In the roofing industry, nothing can beat tiles in terms of longevity, especially slate tiles. However, while they do weather well, they’re not exactly durable. Roofing tiles can be surprisingly fragile, breaking from the impact of hailstones and even footsteps. Sustained gales can blow loose tiles off too, which then hit the ground and shatter.
In this post, Winfield Builders explains why metal roofing panels are an excellent alternative to tile.
They Are Light
Any metal used in roofing applications is a “low weight, high strength” material. This means it can get the job done without putting the stress of a lot of added weight on your home. Regardless of the covering it’s replacing, metal roofing doesn’t require structural reinforcements during installation. Upgrading to metal can also be more cost-effective and less time-consuming than switching to a heavier material.
They Drain Efficiently
Metal panels generally have a smooth surface. Any experienced roofing company, like Winfield Builders, will tell you that such a quality aids drainage. With the right amount of pitch to capitalize on gravity, water, snow and debris will easily slide right off.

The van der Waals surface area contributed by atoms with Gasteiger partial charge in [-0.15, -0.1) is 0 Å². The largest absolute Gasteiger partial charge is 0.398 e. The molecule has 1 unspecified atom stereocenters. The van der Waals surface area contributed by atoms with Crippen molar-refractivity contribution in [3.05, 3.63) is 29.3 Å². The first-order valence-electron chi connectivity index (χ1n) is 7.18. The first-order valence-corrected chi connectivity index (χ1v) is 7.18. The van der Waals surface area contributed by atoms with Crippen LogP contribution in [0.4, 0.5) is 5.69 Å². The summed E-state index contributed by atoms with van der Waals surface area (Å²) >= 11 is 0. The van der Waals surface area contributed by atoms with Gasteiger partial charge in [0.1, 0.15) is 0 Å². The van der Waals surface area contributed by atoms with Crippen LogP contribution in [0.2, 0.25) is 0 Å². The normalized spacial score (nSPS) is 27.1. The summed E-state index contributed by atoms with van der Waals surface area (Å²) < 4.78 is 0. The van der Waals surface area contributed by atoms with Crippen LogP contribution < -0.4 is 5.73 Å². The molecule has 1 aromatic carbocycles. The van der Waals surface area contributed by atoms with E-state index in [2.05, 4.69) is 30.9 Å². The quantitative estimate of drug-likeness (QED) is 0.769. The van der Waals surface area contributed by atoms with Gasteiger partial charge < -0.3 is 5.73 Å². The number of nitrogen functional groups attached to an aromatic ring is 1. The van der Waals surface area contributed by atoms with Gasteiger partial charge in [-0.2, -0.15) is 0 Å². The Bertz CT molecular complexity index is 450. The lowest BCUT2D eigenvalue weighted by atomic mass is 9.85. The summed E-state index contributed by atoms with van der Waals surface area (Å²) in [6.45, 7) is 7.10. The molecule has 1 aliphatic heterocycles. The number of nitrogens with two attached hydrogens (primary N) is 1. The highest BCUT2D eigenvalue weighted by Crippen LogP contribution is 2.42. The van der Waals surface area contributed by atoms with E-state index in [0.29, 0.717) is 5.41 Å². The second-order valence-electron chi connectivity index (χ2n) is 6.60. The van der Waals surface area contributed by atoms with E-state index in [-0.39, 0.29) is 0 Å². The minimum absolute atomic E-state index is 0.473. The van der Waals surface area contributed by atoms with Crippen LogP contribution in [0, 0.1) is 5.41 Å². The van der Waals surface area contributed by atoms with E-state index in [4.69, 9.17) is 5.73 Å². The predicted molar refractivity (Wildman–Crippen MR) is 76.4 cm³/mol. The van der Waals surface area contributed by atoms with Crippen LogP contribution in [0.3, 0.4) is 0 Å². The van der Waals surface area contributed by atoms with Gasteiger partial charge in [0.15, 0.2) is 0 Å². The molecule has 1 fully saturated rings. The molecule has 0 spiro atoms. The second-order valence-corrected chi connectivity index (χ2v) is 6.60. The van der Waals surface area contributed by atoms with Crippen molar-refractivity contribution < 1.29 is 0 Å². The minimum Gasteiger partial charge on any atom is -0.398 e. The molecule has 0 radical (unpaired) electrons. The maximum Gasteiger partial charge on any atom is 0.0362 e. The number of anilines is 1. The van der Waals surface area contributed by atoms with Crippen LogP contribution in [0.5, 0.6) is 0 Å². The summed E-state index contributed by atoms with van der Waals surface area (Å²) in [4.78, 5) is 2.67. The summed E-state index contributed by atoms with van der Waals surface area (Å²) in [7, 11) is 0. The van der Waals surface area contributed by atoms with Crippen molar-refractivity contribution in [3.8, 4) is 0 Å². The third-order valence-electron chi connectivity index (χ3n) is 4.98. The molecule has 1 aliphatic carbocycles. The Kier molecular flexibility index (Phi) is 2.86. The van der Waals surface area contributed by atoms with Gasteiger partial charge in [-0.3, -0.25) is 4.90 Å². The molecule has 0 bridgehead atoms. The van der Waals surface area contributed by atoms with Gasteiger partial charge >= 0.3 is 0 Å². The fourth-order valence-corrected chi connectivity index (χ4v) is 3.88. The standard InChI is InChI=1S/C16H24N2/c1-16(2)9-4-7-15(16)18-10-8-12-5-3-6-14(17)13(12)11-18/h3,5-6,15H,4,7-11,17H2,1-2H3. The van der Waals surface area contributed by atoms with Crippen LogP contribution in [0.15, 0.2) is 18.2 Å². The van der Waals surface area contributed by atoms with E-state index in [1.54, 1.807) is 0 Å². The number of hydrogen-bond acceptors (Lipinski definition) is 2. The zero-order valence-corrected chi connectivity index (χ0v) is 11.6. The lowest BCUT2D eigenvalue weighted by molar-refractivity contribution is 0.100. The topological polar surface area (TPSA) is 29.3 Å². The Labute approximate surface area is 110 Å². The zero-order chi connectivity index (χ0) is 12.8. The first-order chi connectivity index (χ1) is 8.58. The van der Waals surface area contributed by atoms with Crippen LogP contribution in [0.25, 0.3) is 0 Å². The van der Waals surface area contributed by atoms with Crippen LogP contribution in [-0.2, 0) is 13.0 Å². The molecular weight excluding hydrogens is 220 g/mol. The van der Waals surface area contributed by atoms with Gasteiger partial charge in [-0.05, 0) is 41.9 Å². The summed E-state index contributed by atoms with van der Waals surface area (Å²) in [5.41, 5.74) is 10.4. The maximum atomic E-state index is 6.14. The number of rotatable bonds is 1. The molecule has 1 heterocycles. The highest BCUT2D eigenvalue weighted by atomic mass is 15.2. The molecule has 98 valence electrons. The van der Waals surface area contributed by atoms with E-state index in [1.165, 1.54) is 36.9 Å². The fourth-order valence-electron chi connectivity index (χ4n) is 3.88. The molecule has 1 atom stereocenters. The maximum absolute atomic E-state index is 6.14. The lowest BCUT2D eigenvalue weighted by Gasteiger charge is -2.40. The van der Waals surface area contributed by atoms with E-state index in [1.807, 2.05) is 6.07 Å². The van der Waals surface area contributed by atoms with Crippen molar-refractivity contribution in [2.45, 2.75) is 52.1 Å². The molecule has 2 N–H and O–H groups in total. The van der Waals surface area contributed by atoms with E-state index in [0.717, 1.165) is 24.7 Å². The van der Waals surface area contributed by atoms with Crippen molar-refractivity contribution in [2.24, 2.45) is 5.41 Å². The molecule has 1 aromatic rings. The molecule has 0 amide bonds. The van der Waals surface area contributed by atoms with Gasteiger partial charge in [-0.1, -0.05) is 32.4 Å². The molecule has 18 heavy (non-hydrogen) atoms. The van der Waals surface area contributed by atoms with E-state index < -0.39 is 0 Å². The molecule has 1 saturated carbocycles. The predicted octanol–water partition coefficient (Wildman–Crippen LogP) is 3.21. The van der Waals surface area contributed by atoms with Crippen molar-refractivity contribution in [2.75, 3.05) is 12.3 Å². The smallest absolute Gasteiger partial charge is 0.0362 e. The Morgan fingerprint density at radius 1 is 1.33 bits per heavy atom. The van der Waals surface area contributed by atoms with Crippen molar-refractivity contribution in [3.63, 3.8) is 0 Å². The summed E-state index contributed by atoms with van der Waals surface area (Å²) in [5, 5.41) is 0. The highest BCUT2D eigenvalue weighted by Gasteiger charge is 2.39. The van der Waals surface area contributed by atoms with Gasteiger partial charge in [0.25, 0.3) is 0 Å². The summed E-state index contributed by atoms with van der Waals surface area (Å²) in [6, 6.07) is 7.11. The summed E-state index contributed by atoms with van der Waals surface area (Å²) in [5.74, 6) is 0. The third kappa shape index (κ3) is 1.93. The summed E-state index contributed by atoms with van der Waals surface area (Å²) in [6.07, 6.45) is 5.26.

They Are Low-Maintenance
In addition to the fact that they clear themselves off without any help, metal roofs rarely need repairs either. They must be inspected as per the manufacturer’s recommendation, of course, but professionals are likely not to find any cause for concern when the roof’s been properly installed.
That being said, you should always keep an eye on any long branches hanging over your metal roof, which could potentially damage the protective finish on the roofing panels by brushing against them and leaving an abrasion.
They Consist of Recycled Material
Both metal panels and tiles are eco-friendly, but environmentally-conscious roofing and siding experts would agree that the former are more sustainable. Most metal roofs contain a significant amount of reclaimed material, and at the end of their service lives can be recycled completely, freeing up more room in already overflowing landfills.